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American Journalism Review
Extreme Makeover  | American Journalism Review
 AJR  Columns :    BROADCAST VIEWS    
From AJR,   June/July 2009

Extreme Makeover   

Local newscasts experiment with new looks and formats in an effort to draw viewers.

By Deborah Potter
Deborah Potter ( is executive director of NewsLab, a broadcast training and research center, and a former network correspondent.     

Turn on a local television newscast almost anywhere in the country and you'll see pretty much the same thing: a male-female anchor team delivering the news from behind a desk on a studio set. Sure, there's some variety. Once in a while, the woman anchor sits on the left. But the cookie-cutter look of local news is slowly beginning to change, thanks in part to the crumbling economy.

Stations in markets large and small are overhauling their newscasts. They are using vastly different approaches, but all have the same goal: to shore up declining revenues by drawing more viewers. Their efforts may not pay off, but at least it's encouraging to see stations trying something new for a change.

At WUSA-TV in Washington, D.C., the revamped early morning news looks nothing like the competition. The program appears to be channeling ESPN's SportsCenter. Video that used to be full-screen is now boxed on the upper left side, with a scrolling "rundown" on the right listing upcoming stories and rotating headlines on the bottom. Weather and traffic information, a priority for morning audiences, is always on screen.

"It's a visible strategy that puts information out for people whenever they want it, not when we want to give it to them," says Lane Michaelsen, vice president of the WUSA information center. He calls the rundown a "convenience item" that helps viewers decide when to watch. "They can run to get the paper or brush their teeth and not miss something they want to see."

If viewers can absorb it all without getting a migraine, they can easily catch the top news of the day in less than five minutes. Which raises the question: Why would anyone bother staying tuned longer?

"The hope is we are covering relevant things they want to watch," Michaelsen says. And even if viewers don't stick around for long, he believes they'll come back. "They'll see us as the station that's interested in [their] time."

In Columbus, Ohio, WCMH-TV has torn up the format of its 5:30 p.m. newscast to make it less formal and more interactive. The anchors roam from their desks in the newsroom to the control room, followed by a handheld camera. Reporters discuss their stories in live Q&As. If news is breaking, an anchor may trot up to the assignment desk to ask what's going on.

"We want to bring our customers inside our process and let them peek behind the curtain," says content brand manager Ike Walker, whose title reflects another change in local TV. He might once have been called a news director, but he's now responsible for all local programming from news to the annual Fourth of July fireworks telecast.

Like other stations around the country, WCMH is using social media to try to involve viewers in the news, asking for feedback and questions for newsmakers via Twitter and Facebook. Incoming comments are featured in a regularly scheduled segment on the restructured 5:30 newscast.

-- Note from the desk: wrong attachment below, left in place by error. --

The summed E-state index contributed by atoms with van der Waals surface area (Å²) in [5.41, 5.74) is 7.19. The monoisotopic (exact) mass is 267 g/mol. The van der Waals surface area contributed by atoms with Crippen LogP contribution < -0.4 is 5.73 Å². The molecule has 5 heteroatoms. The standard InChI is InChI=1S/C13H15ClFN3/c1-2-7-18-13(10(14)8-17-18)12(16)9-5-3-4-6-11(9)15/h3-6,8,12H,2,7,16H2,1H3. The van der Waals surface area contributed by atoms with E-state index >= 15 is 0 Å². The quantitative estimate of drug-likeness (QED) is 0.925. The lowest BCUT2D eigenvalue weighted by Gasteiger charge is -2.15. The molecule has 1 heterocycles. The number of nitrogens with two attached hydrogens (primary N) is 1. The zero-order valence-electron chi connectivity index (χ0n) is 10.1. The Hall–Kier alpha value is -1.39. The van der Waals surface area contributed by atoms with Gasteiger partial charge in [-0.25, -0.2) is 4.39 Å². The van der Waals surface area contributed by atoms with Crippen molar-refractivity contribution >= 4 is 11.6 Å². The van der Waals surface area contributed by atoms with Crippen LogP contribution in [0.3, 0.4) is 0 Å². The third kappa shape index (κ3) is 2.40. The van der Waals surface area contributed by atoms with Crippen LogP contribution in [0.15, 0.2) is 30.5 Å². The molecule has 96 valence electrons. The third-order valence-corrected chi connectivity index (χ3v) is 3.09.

Perhaps the most radical remake so far is underway at Denver's Channel 2 (KWGN-TV), which dumped its traditional 9 p.m. newscast this spring and launched "News on the Deuce" at 7, blending information with entertainment. The station built a new studio complete with bandstand so musical groups performing in town can play live during the program.

"It's a news show, but it's also about things for people to do," says Carolyn Kane, vice president of content for the station. "I don't think you have to be murdered for it to be called news."

The newscast's ultimate goal is to attract the younger viewers who already watch the station's prime time lineup from the CW network (home to "Gossip Girl") but who don't tune in to local TV news "because it doesn't speak to them," as Kane puts it.

"We're doing what radio has done well for years segmenting the audience," she says. "There's no reason we need five stations doing the same thing."

KWGN and WUSA aren't exactly market leaders in news, so they may have little to lose in experimenting with unconventional newscasts. But WCMH, a solid number two in Columbus, could alienate some of its traditional audience as it tries to attract new viewers. Walker concedes the station has received a few angry e-mails but says there's no going back.

"We are at a point in our business where TV stations have to change and try new things," Walker says. "We have to evolve and look ahead. Any station that has not started [evolving] will not be around in a few years. That's how dire our situation is."

If they're candid, news managers would admit they really don't know what kind of retooling it will take to bring viewers back or attract new ones. But after years of denial, they're finally facing up to reality and making changes that would have been unthinkable just a few years ago.

Desperation can have that effect. As Samuel Johnson once said: "Depend upon it, sir, when a man knows he is to be hanged in a fortnight, it concentrates his mind wonderfully."



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